US 6390997 B1
A small lightweight yet strong frame (12) housing multiple flexible axles (22) which in turn support foam rubber roller balls (16), which roll about an axis creating: massage, intersegmental traction, trigger point therapy, and active exercise to the back of the user. These axles (22) are made more efficient by the placement of bushings (26) where they are contained by frame (12). Foam rubber balls (16) contain sleeves (30) which promote free rotation. A sliding head rest (38) is provided for comfort and is also used to facilitate optional concomitant neck and back treatment and multiple tension adjustments (46) (36) are provided for varying resistance to glide.
1. A back stimulation device comprising:
a main frame having a head end and a foot end, wherein the foot end has sufficient size to accommodate a human body in the supine position, wherein the head end includes a head rest support, wherein the head rest support includes a groove;
a plurality of axles transversely mounted within the main frame;
a plurality of roller balls in rotating supporting connection with the axles;
a head rest in sliding supporting connection with the head end of the main frame, wherein the head rest includes a bottom face, wherein the bottom face includes a flange which extends through the groove of the head rest support, wherein movement of the head rest is limited by the flange sliding within the groove, wherein when the human body of a user rolls back and forth over the roller balls, the head rest is operative to slide in a reciprocating motion responsive to movement of the human head of the user.
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17. A back stimulation device comprising:
a main frame having a head end and a foot end, wherein the foot end has sufficient size to accommodate a human body in the supine position, wherein the head end includes a groove and a plurality of roller elements;
a plurality of axles transversely mounted within the main frame;
a plurality of roller balls in rotating supporting connection with the axles; and
a head rest in sliding supporting connection with the roller elements of the head end, wherein the head rest includes a flange which extends through the groove of the head end, wherein movement of the head rest is limited by the flange sliding within the groove, wherein when the human body of a user rolls back and forth over the roller balls, the head rest is operative to slide in a reciprocating motion responsive to movement of the human head of the user.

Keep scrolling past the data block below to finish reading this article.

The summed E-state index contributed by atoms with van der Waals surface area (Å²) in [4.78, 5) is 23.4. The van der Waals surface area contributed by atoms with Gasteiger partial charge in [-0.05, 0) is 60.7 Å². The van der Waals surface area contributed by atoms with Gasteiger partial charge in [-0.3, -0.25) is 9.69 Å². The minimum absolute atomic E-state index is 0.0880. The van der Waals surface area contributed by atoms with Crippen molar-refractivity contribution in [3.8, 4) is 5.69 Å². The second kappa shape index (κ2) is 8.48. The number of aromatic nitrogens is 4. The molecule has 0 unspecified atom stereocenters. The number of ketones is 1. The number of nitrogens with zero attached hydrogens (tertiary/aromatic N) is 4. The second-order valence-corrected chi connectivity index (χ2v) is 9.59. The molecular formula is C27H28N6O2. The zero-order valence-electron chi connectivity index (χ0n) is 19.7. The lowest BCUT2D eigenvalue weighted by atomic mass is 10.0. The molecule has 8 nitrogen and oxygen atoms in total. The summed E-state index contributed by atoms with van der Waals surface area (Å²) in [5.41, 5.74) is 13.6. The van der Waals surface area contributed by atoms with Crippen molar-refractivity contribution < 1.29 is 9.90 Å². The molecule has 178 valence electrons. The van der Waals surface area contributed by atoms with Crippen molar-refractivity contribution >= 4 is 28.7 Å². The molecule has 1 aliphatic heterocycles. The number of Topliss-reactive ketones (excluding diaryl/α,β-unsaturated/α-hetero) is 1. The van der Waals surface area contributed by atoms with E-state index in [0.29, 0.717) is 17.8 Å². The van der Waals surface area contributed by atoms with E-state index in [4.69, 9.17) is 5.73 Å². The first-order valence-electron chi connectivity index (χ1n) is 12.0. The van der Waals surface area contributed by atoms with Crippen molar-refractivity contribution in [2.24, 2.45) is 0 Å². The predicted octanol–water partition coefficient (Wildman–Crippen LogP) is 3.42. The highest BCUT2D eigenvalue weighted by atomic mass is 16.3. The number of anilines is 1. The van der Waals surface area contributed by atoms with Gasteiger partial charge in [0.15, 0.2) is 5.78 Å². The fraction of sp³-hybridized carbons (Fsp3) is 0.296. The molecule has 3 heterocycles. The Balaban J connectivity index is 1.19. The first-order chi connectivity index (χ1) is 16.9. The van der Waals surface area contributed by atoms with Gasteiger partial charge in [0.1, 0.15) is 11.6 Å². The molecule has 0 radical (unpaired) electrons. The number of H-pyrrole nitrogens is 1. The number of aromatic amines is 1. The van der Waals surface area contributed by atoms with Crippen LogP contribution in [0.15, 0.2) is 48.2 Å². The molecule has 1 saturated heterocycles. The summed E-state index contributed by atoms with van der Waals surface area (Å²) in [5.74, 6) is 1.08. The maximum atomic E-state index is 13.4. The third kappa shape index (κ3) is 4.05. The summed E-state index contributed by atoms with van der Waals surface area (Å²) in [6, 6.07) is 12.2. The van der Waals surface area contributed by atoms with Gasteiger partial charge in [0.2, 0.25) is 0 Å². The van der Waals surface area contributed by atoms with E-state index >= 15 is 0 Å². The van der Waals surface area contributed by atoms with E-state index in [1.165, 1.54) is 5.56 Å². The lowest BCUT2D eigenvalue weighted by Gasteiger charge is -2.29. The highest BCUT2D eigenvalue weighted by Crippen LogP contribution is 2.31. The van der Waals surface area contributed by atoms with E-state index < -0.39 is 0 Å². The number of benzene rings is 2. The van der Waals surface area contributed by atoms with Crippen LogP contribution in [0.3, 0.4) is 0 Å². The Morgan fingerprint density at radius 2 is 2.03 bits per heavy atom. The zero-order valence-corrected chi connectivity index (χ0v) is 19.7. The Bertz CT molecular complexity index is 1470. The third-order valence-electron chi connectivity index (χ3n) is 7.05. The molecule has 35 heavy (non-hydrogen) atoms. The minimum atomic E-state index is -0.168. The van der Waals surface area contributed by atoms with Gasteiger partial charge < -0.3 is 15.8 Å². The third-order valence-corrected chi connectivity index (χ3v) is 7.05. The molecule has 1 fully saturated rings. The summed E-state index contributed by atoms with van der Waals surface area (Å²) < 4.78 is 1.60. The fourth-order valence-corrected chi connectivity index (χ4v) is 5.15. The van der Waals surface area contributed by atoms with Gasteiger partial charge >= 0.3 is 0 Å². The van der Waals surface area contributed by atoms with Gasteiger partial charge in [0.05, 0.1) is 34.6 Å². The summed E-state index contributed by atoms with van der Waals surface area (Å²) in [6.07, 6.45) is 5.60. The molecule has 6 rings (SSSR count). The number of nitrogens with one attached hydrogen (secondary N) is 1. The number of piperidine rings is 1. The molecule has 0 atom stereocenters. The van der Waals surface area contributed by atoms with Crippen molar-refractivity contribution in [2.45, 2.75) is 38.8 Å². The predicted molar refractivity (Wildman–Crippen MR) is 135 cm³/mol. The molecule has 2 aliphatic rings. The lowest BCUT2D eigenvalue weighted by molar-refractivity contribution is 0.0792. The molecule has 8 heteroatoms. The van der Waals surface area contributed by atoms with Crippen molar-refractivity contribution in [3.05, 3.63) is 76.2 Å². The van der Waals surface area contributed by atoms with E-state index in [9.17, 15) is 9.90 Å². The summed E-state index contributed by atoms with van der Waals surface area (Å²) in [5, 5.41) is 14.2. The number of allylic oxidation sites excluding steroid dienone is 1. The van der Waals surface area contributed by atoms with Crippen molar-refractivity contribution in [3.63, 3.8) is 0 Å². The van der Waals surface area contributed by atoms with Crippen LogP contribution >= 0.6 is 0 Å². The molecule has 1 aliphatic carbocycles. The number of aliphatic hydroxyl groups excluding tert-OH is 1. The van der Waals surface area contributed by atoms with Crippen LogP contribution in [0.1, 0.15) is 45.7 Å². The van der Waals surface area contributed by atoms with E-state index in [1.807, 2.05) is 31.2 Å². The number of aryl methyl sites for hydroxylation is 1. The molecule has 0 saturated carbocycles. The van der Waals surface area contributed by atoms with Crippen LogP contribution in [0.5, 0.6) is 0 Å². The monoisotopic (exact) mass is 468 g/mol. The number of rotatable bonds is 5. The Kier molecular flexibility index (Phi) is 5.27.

This application claims benefit of U.S. Provisional Application Serial No. 60/102,892 filed Oct. 2, 1998.
This invention relates to a combined back massage, intersegmental traction, trigger point stimulation, and active rehabilitation device. More specifically this invention relates to a new back stimulation device which is self administered, portable, compact, economically built, and comfortable to use.
Chiropractors, physical therapists, and massage therapists have long recognized the benefits of intersegmental traction, trigger point stimulation, massage, and active muscle rehabilitation in treating various back and neck related problems. Although these treatments are known to be highly effective in pain relief, they can be very expensive. These forms of treatment are of a therapeutic nature, and therefore require a multitude of visits to health care providers. It is also difficult to make patients comply with suggested exercises for rehabilitation, as a means of prophylaxis.
Intersegmental traction refers to the slight mobilization of one joint relative to the next, in the spine for instance. Trigger point stimulation refers to the goading or rubbing of specific reflex points on the body. Many of these which are present in back and neck muscles are keys to relaxing muscles.
The incidence of back and neck pain is rising significantly around the world. In the United States alone an estimated 80 million Americans suffer from back pain. In response to the obvious need to quell this epidemic in which millions of dollars in worker productivity are lost weekly, this invention was conceived. It has the potential to greatly reduce the incidence and severity of back and neck disability. This invention successfully combines back massage with intersegmental traction, widespread trigger point therapy, and muscle rehabilitation in one cost effective device.